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 Post subject: AWA Holden Beck memorial
PostPosted: August 10th, 2018, 9:21 am 
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Holden Beck bio submitted by family:
Since its inception 30 years ago, the Alabama Waterfowl Association, Inc, founded by CEO, Jerry Davis, has become dedicated to increasing waterfowl population, natural wetland and upland waterways. Jackson County has become the number one waterfowl harvest county in Alabama by releasing hand-reared mallards without state or federal funding. This is made possible by private donations and volunteers who donate countless hours to the organization. AWA banded and started Alabama’s first mallard release program with assistance from the Alabama Department of Conservation and Natural Resources. AWA began their release project in 1988. AWA has provided one of the most comprehensive banding reports in North America. Hunters are asked that when they harvest a mallard, they report the birds’ band information back to the AWA by email or thru facebook for tracking and information gathering purposes.
The AWA has a unique way to honor and celebrate the life of individuals who share their views and respect for all waterfowl hunting and the love of the natural wetlands. Banded duck release memorials have been held by the AWA for families in recent years. The ducks are banded with personal information about the hunter including their name and date of release.
This year the AWA is celebrating the life of Holden Beck with a banded duck release. Holden is the son of Brent and Rachel Beck of Scottsboro, Alabama. Holden was tragically killed last year while working as an electrical lineman. He was only 26 years old.
Holden’s father, Brent, recalls the first time he took his son hunting. He was only six years old. He worried about him being cold or upset about the noise from the shooting, but Holden weathered both like a pro and begged to go again. He realized the first time out that Holden was a natural hunter. He instinctively saw and heard things others missed. Rachel never liked guns and worried the entire time but the look on his face after the hunt told her he would be just fine. Holden was 10 years old when he shot his first duck. He was so excited he took off running to find it, afraid something would happen to his treasure. Brent made sure Holden learned the basics of hunting and all the safety rules required to be a hunter. The hunting group would eventually include his brother, Grant. Grant remembers him as a very determined hunter. While the rest of the group would be begging to go home because they were tired and hungry, Holden was set on staying put. Holden would be the one who taught him about turkey hunting. Even though Holden would grow up to be quite the dare devil, he always put safety first when there was a threat of harm to himself or others. As he grew older, he began to love fishing and turkey hunting as well as duck hunting. Even after he began hunting with his friends, he always made sure to ask his Dad to go with him. Holden, a father of five, had plans to one day teach his boys, and possibly his daughter, to love and appreciate duck hunting as well.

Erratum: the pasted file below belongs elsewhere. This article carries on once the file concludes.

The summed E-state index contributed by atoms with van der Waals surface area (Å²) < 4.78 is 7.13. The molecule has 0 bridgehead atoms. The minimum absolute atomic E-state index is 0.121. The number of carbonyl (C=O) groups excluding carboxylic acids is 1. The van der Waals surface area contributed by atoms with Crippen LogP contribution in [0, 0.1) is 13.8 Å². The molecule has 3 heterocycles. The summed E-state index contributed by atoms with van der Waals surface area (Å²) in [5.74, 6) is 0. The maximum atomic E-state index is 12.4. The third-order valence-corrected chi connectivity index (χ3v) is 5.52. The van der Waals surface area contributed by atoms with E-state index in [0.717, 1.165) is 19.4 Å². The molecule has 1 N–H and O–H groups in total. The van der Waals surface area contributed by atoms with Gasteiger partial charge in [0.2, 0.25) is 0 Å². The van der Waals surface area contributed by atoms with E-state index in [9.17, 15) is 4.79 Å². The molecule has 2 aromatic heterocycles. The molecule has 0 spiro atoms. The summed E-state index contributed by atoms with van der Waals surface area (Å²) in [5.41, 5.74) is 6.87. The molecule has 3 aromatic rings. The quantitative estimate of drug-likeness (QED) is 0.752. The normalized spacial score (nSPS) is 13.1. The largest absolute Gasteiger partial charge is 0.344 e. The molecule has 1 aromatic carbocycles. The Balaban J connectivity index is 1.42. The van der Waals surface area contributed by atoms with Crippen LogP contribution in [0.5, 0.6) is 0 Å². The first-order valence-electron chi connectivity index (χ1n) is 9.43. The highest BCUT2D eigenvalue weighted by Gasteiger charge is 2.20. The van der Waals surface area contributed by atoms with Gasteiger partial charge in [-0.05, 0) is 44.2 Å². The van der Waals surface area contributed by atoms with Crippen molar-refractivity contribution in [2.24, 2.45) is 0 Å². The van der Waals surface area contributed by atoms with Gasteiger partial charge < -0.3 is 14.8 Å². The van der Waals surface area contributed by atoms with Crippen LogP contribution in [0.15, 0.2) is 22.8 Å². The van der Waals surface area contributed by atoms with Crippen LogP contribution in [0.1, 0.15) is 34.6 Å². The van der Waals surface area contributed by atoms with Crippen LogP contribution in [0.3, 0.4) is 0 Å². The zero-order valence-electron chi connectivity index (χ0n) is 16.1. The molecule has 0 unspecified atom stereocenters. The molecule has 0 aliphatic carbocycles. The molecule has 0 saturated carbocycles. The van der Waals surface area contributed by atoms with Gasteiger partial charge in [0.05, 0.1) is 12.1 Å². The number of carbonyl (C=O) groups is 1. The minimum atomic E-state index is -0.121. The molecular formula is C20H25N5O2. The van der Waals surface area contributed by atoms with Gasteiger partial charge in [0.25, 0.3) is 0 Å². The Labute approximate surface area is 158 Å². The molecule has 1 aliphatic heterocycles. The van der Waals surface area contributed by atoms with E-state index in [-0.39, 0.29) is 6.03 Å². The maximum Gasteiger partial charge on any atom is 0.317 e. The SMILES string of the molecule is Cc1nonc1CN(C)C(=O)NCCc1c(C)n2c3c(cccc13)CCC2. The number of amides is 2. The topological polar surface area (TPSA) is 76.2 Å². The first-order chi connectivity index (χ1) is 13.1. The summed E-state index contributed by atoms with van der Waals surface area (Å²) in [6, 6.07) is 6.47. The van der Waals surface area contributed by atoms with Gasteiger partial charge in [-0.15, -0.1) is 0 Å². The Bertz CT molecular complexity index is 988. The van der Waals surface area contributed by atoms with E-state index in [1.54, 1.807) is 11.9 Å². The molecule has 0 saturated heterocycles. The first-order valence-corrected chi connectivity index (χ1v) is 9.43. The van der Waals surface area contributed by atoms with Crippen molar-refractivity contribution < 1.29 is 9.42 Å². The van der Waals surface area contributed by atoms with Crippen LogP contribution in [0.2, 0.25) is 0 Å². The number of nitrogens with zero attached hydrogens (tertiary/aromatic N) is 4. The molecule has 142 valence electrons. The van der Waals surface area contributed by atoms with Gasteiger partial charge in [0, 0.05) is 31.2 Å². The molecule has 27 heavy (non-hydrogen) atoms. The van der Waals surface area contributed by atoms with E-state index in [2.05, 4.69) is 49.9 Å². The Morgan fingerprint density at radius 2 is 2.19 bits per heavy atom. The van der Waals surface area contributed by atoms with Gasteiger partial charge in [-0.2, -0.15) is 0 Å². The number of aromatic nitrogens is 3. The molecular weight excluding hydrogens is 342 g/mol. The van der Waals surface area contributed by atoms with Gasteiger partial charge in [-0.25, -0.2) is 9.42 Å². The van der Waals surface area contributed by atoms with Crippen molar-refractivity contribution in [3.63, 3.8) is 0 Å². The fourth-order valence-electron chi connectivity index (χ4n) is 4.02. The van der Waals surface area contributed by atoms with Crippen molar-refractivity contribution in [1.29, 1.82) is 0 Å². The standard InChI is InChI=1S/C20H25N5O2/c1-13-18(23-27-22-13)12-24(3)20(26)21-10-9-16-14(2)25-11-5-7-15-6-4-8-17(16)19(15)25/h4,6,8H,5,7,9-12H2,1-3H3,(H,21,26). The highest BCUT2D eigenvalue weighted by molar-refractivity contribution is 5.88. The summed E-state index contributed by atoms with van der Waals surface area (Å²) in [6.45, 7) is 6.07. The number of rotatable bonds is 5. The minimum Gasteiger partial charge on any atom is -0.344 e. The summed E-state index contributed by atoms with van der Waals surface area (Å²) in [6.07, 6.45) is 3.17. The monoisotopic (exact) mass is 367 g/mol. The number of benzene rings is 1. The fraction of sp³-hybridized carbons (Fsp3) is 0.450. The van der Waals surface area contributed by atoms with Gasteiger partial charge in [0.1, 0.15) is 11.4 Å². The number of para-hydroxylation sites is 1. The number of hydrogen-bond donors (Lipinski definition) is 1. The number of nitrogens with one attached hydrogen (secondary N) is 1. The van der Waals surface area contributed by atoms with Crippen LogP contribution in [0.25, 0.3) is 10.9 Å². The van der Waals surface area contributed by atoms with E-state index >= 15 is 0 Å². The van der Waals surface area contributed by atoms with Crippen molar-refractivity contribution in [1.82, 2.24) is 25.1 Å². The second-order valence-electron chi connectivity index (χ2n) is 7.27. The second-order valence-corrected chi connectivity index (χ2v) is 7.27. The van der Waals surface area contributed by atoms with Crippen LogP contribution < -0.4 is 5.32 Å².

Rachel was always supportive of his outdoor activities even though there were guns involved. She is the one who introduced him to a way of chronicling his outdoor life. When Holden was 13, she gave him journals so he could document his fishing and hunting escapades. He kept writing in those journals even as an adult. He would write about how many fish he caught, where he caught them and all the details of his duck hunting. He even wrote about the weather conditions and his love of nature. She felt the need to make the activities a learning experience so she bought him a book about birds that he could use to recognize the different species that he observed while he hunted.
In Alabama, like most states, there are hunters and then there are outdoorsmen. Holden was definitely in the latter group. He enjoyed all things outdoors. Even his choice of careers had him working outside in the elements. But it wasn’t just the hunt that he loved. Brent tells the story of one special day that he, Holden and some of his friends were all set up with their Pintail decoys. As they sat talking about the usual things, Holden suddenly told them to be quiet and listen. The group got quiet and looked up in the sky. Flying over them was a flock of the Pintail ducks they had been waiting for all morning. Everyone just stopped and looked up in awe at the beautiful site. No one picked up a gun. The flocked turned and flew back over them. Again, no one fired a single shot. Appreciating the beauty of God’s creatures in their natural habitat is a trait only a true outdoorsman can master. Holden was one of those men.
Jerry Davis, CEO and Founder of the Alabama Waterfowl Association, Inc. had this to say about Holden, “This Memorial is very emotional to me personally. Holden was in the electrical industry, as I am, a dangerous but important profession. He was electrocuted while on the job and as a colleague, waterfowl conservationist and enthusiasts, we at AWA are saddened by his loss.”
The banded duck release memorial will be held on Saturday, August 18, 2018 starting at 8:00 am. The location of the release is 1346 County Road 11, Scottsboro, Alabama. The public and volunteers are welcome to participate

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